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Bogus Spacecraft Parts Pester NASA

NASA to Launch Planet-Hunting Kepler Spacecraft Tonight
Workers attach the two-part payload fairing over the Kepler spacecraft in preparation for it March 6, 2009 launch from Cape Canaveral Air Force Station, Fla. The cover, designed to jettison shortly after launch, protects the spacecraft from the friction and turbulence as it speeds through the atmosphere during launch. (Image credit: NASA/Jack Pfaller)

WASHINGTON - NASA officialsare dealing with a growing problem of unknowingly buying improperly certifiedor outright bogus spacecraft parts, the agency's chief said Thursday.

A recent case involvedtitanium for the Kepler spacecraft, setto launch tonight from Cape Canaveral Air Force Station. The titanium hadbeen falsely certified by a supplier as having met government standards, NASAspokesman J.D. Harrington said.

"The piece we werespecifically concerned with was Kepler's spider hub assembly," Harringtonsaid. "If defective, the mission would be a total loss. After severalweeks of material analysis, we found the titanium to be well within the requiredperformance parameters."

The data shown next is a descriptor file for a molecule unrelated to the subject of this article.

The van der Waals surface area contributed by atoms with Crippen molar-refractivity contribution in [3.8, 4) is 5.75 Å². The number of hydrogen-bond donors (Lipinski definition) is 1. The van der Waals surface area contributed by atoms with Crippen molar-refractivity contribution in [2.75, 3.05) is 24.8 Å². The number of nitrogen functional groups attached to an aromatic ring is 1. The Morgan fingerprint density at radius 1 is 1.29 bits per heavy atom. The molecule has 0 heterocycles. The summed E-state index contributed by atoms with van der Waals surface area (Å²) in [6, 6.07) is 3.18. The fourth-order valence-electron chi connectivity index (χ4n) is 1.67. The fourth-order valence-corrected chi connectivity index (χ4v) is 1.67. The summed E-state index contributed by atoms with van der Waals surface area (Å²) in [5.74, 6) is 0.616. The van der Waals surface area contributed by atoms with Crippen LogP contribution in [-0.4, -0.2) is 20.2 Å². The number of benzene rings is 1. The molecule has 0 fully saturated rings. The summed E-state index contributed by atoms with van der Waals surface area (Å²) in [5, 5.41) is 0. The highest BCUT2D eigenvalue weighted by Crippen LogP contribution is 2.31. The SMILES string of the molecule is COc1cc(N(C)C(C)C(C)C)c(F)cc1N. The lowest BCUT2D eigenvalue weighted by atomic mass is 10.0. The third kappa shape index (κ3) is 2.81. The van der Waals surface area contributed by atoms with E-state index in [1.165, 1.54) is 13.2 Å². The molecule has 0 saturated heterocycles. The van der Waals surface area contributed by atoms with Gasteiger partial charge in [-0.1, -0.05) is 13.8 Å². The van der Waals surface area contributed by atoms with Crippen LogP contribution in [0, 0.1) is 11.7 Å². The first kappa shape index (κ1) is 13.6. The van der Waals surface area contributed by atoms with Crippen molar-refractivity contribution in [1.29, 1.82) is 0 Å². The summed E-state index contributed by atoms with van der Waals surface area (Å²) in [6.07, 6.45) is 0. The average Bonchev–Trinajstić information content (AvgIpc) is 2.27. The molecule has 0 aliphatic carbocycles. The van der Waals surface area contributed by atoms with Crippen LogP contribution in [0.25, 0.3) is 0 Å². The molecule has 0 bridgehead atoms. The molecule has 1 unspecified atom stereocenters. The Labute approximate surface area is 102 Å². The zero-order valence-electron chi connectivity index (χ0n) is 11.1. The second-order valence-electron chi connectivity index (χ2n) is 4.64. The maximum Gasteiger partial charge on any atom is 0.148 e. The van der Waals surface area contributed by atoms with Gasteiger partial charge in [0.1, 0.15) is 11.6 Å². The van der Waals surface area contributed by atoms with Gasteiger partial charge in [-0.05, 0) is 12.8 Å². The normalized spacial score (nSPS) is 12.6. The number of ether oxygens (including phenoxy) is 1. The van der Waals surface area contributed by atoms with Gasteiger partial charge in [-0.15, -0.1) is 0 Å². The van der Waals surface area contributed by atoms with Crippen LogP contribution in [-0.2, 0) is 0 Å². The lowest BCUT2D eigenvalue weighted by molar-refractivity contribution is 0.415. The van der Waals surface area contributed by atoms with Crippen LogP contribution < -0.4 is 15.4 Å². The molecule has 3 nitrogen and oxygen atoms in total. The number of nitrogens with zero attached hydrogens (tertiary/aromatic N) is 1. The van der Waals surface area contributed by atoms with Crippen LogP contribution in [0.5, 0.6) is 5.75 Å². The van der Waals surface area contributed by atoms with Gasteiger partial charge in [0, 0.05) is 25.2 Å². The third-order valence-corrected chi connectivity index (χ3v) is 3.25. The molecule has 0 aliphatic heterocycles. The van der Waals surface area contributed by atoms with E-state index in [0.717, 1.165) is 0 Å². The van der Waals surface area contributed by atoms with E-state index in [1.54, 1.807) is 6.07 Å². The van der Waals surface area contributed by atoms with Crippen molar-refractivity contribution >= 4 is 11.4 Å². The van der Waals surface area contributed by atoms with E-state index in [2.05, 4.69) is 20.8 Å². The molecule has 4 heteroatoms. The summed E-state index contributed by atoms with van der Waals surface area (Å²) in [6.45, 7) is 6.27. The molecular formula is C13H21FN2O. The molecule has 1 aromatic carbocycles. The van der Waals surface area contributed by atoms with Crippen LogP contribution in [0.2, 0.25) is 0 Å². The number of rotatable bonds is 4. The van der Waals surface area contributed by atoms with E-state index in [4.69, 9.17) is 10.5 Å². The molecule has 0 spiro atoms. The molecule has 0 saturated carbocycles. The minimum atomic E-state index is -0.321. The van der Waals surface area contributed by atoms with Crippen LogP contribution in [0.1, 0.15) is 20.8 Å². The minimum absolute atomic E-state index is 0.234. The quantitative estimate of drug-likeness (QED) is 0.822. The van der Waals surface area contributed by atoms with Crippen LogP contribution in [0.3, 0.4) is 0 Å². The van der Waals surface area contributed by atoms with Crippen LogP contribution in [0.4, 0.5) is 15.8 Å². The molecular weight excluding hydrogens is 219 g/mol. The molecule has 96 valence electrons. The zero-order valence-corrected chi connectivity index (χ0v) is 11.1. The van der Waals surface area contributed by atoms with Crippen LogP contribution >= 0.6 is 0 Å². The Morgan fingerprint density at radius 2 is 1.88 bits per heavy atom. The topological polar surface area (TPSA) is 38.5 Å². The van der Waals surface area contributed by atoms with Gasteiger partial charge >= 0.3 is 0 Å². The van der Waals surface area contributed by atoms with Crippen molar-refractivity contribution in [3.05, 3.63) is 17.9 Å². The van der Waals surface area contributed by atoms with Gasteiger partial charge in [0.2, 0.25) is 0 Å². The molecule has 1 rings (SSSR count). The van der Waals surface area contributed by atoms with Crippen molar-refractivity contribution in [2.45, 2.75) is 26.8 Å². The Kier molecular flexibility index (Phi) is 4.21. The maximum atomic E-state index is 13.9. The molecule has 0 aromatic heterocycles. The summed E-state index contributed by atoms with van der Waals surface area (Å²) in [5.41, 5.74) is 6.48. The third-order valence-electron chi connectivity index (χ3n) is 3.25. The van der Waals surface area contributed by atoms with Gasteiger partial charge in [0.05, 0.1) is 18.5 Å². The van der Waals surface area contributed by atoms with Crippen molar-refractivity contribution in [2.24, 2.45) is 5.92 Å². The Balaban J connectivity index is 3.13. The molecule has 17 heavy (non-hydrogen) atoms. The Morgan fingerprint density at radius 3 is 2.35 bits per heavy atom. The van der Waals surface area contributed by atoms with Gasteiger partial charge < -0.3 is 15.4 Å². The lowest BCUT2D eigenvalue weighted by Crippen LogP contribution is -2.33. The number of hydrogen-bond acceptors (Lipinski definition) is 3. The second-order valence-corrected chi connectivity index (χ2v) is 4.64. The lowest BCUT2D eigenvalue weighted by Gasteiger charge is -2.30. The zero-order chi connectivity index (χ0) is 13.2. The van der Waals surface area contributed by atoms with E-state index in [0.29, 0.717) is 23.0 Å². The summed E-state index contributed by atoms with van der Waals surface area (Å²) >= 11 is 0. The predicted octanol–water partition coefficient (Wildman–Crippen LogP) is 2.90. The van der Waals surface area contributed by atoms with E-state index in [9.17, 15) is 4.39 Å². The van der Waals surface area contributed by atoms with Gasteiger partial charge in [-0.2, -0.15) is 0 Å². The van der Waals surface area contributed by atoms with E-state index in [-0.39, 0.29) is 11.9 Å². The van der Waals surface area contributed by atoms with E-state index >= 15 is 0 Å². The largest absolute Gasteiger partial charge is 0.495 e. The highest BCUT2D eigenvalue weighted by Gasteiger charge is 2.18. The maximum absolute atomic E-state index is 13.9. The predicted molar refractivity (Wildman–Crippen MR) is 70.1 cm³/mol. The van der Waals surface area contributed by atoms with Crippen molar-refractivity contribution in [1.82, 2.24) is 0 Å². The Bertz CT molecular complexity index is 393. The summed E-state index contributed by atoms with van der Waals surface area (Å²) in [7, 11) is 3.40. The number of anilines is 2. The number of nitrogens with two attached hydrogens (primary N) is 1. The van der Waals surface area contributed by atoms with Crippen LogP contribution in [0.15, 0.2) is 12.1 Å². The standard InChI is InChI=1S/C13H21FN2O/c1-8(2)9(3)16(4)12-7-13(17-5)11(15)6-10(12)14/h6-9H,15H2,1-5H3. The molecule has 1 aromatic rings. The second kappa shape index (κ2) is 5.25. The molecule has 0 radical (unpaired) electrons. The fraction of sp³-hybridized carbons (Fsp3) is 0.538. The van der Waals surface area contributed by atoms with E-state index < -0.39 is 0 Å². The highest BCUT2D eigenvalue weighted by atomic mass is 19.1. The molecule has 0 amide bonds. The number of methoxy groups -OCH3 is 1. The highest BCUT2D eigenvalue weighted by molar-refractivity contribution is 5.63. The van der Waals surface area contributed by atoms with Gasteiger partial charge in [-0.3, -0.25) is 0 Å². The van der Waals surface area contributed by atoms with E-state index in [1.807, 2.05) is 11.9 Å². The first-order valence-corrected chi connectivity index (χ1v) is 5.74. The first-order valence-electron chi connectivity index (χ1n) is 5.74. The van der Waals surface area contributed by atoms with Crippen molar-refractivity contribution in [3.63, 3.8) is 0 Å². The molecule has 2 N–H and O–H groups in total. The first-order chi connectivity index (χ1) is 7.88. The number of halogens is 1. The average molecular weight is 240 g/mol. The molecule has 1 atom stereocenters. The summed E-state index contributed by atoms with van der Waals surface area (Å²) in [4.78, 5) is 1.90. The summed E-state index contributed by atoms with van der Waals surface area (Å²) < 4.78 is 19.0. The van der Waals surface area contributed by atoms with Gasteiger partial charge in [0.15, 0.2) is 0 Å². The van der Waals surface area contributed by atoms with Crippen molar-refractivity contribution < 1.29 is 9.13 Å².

NASA's actingadministrator, ChristopherScolese, told the House Science and Technology Subcommittee on Space andAeronautics that the issue of falsely certified parts is "becoming abigger problem for us."

"We find out about itwhile sitting atop a rocket, or worse, find out about it in space,"Scolese said.

NASA learned about thetitanium problem in December.

Harrington said officialsalso reviewed the titanium used on the Delta 2 rocket thatwill carry Kepler. That issue was cleared.

Scolese said fraudulentlytested parts is a growing problem for the entire industry.

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